updated 04:40 pm EDT, Thu April 3, 2008
Intel Moorestown IDF 2K8
Intel at its Developer Forum in Shanghai has provided early details of the Moorestown architecture that will likely find its way into smartphones and handhelds. A successor to today's Atom, Moorestown will include both a separate processor, codenamed Lincroft, as well as a new version of the System Controller Hub known for now as Langwell. Unlike the current Atom design, which splits graphics off to the Hub, the Lincroft chip will build its own video hardware directly into the main processor. The design should both improve visual performance but also reduce the size of Langwell to less than the size of a US quarter, according to Intel.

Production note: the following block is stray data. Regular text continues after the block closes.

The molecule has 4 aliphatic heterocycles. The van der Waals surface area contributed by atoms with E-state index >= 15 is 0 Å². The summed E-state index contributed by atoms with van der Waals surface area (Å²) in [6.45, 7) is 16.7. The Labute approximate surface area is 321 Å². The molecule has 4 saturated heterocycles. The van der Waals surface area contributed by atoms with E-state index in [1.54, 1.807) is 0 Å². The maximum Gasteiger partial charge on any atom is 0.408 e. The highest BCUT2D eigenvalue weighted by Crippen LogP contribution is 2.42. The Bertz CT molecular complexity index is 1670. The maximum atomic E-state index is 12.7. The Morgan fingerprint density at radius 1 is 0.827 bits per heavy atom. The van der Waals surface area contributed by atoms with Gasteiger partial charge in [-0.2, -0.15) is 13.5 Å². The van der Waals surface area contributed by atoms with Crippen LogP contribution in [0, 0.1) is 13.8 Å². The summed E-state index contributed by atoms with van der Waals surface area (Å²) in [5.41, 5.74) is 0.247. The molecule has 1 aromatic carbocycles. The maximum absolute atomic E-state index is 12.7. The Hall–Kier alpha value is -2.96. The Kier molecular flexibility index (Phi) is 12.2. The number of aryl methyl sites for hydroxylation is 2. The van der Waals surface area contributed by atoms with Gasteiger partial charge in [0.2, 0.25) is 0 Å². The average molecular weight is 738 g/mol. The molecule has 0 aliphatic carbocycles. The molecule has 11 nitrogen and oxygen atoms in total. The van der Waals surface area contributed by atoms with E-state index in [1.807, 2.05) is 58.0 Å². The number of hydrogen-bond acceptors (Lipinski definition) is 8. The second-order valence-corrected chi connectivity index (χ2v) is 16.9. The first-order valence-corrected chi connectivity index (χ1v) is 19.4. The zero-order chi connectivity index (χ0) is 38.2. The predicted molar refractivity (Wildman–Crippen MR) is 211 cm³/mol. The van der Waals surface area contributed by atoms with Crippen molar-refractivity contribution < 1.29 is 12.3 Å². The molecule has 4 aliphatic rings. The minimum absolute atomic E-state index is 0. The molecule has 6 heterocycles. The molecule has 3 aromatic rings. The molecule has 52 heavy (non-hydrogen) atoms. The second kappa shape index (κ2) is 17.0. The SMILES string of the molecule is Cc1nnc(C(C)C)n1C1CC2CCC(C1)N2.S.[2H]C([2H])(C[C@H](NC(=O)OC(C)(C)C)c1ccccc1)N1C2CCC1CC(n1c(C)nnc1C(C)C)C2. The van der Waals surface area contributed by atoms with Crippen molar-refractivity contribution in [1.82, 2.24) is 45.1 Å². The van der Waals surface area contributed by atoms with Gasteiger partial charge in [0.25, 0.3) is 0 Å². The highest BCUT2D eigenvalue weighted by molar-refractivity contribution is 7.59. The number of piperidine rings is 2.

Langwell itself will also receive new support designed to improve its own size and performance. Instead of relying on separate modules for Bluetooth, Wi-Fi, and other wireless technology, Langwell will talk directly to a unified wireless module known as Evans Peak. It should merge Bluetooth, GPS, and Wi-Fi into a single chipset with the option of WiMAX on the same chip. 3G cellular data and mobile TV tuners can also be added separately.
The new controller circuitry will also include a built-in controller for solid-state drives and a fully integrated power mangement system.
Intel continues to expect a release for the Moorestown platform sometime in 2009 and will manufacture it on today's existing 45 nanometer manufacturing process. More details will be available at the company's fall Developer Forum.
The smaller size will shrink the overall size of Mobile Internet Devices and micro notebooks and is widely rumored to be a candidate for a new generation of iPhones that would see a significant jump in speed over the ARM processors in today's models. [via Notebook Italia]